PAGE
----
Camp Chrysalis is a Berkeley-based camp for kids 8 to 15 years of age. In its 30 year time frame, it has helped teach kids about their native surroundings and built many young friendships based on kindness and respect. Camp Chrysalis is offering a special camp this winter season for kids interested in skiing and snowboarding. The camp will run from December 28 – January 4 and is open to kids 12-18 years of age. Click here for more details.
We asked founder Lee Tempkin a few questions about Camp Chrysalis.
Lee Tempkin: I’ve been teaching for 40 years primarily as a 5-7 grade teacher and was a middle school director for 8 of those years. I’ve been leading outdoor education trips with kids for over 35 years and started Camp Chrysalis 30 years ago with my deceased partner, Michael Rossman. A former director at our independent school asked me to start a summer program and Michael was the science naturalist at our school. We were very excited about joining forces and creating a camp for the students from our schools in an outdoor and overnight setting. It was a natural fit, and we began camp with two sessions at two different natural environments. Within a few years, we had decided to focus on the three rich environments that we go to today. Over the years, our camp has grown but still holds on to its roots in appreciating the wonderful natural environments of the redwoods, the coastal tidepools and sand dunes, and the Sierra Nevada mountains. Fifteen years ago we started a backpacking session that changes location every year to continue to deepen the camping skills and connections with campers that begin in the core sessions. Often campers start with Big Sur, move on to Mendocino and then to Sierras before going backpacking with us in the backpacking session.
LT: Besides developing an appreciation and knowledge of the natural environments, we work very hard with campers to develop a feeling of community and personal responsibility to themselves, to each other, and to the environment as future stewards of the earth. LNT (leave no trace) principles are balanced with learning to use the plants and other natural resources of each of these environments. We strive to develop a balance between these two perspectives. Campers are broken into four small groups of about 8 campers and a staff mentor and meet daily to deepen their connections. They also do projects and activities together each day often with another group. They help with daily tasks including cooking dinner, building the camp fire, etc.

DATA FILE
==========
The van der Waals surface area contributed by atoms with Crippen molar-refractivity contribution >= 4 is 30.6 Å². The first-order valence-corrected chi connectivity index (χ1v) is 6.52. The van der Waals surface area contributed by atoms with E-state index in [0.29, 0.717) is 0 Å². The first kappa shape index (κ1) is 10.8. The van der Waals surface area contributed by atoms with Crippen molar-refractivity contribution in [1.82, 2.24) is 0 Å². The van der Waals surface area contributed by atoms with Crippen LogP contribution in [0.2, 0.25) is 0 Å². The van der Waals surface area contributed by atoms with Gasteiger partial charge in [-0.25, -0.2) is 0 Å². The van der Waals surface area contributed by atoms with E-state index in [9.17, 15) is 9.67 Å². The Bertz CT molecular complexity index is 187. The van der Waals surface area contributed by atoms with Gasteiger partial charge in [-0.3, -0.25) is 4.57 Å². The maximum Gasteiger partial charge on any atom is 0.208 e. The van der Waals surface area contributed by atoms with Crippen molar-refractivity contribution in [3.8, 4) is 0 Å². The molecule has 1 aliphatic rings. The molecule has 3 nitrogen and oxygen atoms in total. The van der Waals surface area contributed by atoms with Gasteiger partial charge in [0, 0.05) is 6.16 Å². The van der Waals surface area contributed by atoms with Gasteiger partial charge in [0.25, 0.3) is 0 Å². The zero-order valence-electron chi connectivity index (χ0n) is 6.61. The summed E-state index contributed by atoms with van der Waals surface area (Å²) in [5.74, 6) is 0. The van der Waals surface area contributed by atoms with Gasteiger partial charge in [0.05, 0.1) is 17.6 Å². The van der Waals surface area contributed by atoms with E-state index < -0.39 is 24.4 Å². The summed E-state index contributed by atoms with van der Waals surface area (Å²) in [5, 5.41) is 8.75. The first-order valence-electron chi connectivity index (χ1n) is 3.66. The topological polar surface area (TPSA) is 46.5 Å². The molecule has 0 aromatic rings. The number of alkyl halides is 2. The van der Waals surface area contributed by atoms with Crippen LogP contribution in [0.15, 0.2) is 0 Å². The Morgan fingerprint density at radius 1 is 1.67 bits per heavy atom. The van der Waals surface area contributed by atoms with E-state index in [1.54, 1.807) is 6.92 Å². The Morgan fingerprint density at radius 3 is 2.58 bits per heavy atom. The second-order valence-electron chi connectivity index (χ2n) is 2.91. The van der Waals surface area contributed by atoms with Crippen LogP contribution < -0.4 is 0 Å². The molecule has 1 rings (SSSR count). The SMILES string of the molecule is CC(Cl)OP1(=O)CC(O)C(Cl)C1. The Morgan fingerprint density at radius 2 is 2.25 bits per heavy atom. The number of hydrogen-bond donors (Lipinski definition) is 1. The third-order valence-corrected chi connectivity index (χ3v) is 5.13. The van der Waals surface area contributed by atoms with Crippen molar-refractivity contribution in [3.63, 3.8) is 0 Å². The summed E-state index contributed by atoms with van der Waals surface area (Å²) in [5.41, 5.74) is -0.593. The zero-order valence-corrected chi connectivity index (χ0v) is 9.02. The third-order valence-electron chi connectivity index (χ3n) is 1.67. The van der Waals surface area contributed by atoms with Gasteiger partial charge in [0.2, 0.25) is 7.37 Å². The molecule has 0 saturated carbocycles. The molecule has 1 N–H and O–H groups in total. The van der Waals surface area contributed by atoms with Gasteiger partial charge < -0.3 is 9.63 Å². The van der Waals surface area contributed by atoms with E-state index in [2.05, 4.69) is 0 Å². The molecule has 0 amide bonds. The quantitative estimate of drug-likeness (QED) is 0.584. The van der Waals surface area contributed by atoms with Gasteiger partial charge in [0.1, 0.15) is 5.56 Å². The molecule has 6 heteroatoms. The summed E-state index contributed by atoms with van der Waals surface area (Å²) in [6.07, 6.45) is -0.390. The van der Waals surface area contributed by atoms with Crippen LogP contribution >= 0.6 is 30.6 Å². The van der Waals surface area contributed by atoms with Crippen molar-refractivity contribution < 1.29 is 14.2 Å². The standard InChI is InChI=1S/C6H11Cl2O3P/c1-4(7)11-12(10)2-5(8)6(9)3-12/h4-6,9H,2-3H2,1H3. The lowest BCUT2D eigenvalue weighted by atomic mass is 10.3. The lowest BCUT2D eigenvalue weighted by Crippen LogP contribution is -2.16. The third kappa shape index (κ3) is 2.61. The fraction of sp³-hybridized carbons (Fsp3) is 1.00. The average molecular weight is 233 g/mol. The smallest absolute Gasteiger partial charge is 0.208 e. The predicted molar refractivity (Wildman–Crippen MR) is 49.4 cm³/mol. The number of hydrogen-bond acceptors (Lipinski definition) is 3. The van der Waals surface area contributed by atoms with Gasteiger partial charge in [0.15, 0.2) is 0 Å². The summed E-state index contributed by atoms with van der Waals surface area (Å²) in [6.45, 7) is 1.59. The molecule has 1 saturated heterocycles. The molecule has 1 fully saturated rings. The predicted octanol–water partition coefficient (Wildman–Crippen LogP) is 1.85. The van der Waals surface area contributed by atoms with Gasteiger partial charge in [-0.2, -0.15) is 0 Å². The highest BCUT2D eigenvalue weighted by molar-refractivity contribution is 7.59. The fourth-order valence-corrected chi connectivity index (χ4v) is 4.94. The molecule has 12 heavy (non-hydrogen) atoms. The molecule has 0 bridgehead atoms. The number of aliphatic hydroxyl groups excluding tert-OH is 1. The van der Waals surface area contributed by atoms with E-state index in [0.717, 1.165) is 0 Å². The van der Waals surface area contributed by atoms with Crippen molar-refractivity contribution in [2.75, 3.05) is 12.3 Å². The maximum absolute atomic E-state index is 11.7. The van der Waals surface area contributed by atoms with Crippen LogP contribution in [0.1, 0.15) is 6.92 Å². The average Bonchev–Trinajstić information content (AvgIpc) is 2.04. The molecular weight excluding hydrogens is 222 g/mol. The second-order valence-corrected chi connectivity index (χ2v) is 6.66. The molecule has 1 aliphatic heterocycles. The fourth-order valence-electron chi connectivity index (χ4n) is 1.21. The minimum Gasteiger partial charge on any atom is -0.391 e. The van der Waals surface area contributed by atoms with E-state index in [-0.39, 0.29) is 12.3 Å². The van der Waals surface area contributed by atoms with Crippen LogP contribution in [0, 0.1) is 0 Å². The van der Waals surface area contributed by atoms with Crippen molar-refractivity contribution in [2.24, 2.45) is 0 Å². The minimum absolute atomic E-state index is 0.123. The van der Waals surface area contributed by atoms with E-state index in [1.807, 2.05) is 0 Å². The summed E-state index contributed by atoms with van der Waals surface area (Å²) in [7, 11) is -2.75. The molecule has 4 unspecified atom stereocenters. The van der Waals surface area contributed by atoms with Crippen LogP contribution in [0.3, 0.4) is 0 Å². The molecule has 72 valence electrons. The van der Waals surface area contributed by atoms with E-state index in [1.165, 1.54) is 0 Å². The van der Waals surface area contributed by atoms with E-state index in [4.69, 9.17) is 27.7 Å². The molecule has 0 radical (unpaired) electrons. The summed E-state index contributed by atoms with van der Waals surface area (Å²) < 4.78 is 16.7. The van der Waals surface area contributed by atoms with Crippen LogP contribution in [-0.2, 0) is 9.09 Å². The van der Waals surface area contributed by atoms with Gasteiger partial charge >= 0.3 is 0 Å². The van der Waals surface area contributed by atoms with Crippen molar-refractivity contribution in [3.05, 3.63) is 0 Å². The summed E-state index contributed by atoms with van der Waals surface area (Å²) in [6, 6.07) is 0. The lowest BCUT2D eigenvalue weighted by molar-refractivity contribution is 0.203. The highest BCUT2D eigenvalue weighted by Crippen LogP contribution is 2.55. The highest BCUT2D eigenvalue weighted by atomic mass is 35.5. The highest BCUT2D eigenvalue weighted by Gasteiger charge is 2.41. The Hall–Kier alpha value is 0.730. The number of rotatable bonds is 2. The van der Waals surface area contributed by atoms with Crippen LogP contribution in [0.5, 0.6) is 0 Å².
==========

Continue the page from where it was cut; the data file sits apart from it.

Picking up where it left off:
The other experience that we want to give young people is the feeling of working with real tools to create real objects of personal value. They are involved with cooking and learn the basics of helping prepare meals for the group, and they also learn how to use many craft and woodworking tools like saws, drills, files and other real tools to create jewelry and other personal items for themselves or their family. They learn to use flint and steel, make leather bags, create their own journals filling pages with water colors, poems and natural observations. They’re kept really busy within our camp structure that also gives them time to relax and hang out with each other.
LT: Parents often mention how much their children have grown up after a week at camp and how they take more responsibility for themselves. They’re also very impressed with the stories about and knowledge of the environments that we camp in. When campers bring their parents to these sites, they have a huge amount to share with their families. Parents also love the songs that the campers bring back. We have a songbook of folk songs and some modern additions that campers take home with them every session.
LT: It’s been a pleasure to have influenced so many young people over the past thirty years and several have written their college essays about the importance of camp in their lives. Over the years, we’ve kept the camp small to keep its intimacy and feelings of community strong in camp between campers and the staff as mentors of young people. We take our responsibilities as mentors of young people very seriously and have many returnees who come back year after year, so we see them grow and mature into young adults in the ten years that many stay with us. In addition, many continue as staff over the years and then influence the next generation of campers. It’s a fabulous cycle that keeps the camp culture stable yet dynamic. Some parents say that we’re a well kept Berkeley secret. We have some enthusiastic parent comments on Yelp.